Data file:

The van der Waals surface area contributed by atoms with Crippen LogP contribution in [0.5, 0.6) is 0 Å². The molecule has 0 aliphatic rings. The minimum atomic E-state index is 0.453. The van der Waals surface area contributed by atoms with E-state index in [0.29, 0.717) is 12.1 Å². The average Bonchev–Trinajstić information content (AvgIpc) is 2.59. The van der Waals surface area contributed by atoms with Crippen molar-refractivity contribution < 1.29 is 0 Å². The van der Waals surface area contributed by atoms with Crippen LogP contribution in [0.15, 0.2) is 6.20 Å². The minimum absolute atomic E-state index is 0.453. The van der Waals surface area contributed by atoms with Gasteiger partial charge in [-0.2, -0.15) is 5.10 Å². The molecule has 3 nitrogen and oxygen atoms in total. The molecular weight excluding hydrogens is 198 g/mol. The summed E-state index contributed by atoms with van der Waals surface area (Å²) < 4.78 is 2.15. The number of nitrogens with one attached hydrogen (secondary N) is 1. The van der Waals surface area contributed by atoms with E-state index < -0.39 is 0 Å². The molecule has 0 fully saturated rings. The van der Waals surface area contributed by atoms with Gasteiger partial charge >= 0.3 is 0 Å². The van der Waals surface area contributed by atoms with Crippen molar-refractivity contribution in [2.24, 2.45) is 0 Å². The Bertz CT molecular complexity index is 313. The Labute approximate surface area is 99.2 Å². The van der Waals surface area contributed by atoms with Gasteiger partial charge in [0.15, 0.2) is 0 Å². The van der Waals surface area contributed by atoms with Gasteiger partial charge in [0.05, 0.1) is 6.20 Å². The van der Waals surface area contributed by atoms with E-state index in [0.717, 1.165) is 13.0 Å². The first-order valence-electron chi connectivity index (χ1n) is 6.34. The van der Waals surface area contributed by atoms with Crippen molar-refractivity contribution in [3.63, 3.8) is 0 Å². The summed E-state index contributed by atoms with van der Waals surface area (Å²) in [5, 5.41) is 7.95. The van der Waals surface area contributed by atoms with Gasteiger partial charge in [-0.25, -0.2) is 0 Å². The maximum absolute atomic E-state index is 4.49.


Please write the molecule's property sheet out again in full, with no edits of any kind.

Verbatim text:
The van der Waals surface area contributed by atoms with Crippen LogP contribution in [0.5, 0.6) is 0 Å². The molecule has 0 aliphatic rings. The minimum atomic E-state index is 0.453. The van der Waals surface area contributed by atoms with E-state index in [0.29, 0.717) is 12.1 Å². The average Bonchev–Trinajstić information content (AvgIpc) is 2.59. The van der Waals surface area contributed by atoms with Crippen molar-refractivity contribution < 1.29 is 0 Å². The van der Waals surface area contributed by atoms with Crippen LogP contribution in [0.15, 0.2) is 6.20 Å². The minimum absolute atomic E-state index is 0.453. The van der Waals surface area contributed by atoms with Gasteiger partial charge in [-0.2, -0.15) is 5.10 Å². The molecule has 3 nitrogen and oxygen atoms in total. The molecular weight excluding hydrogens is 198 g/mol. The summed E-state index contributed by atoms with van der Waals surface area (Å²) < 4.78 is 2.15. The number of nitrogens with one attached hydrogen (secondary N) is 1. The van der Waals surface area contributed by atoms with E-state index < -0.39 is 0 Å². The molecule has 0 fully saturated rings. The van der Waals surface area contributed by atoms with Gasteiger partial charge >= 0.3 is 0 Å². The van der Waals surface area contributed by atoms with Crippen molar-refractivity contribution in [2.24, 2.45) is 0 Å². The Bertz CT molecular complexity index is 313. The Labute approximate surface area is 99.2 Å². The van der Waals surface area contributed by atoms with Gasteiger partial charge in [0.15, 0.2) is 0 Å². The van der Waals surface area contributed by atoms with Gasteiger partial charge in [0.05, 0.1) is 6.20 Å². The van der Waals surface area contributed by atoms with E-state index in [0.717, 1.165) is 13.0 Å². The first-order valence-electron chi connectivity index (χ1n) is 6.34. The van der Waals surface area contributed by atoms with Crippen molar-refractivity contribution in [3.63, 3.8) is 0 Å². The summed E-state index contributed by atoms with van der Waals surface area (Å²) in [5, 5.41) is 7.95. The van der Waals surface area contributed by atoms with Gasteiger partial charge in [-0.25, -0.2) is 0 Å². The maximum absolute atomic E-state index is 4.49.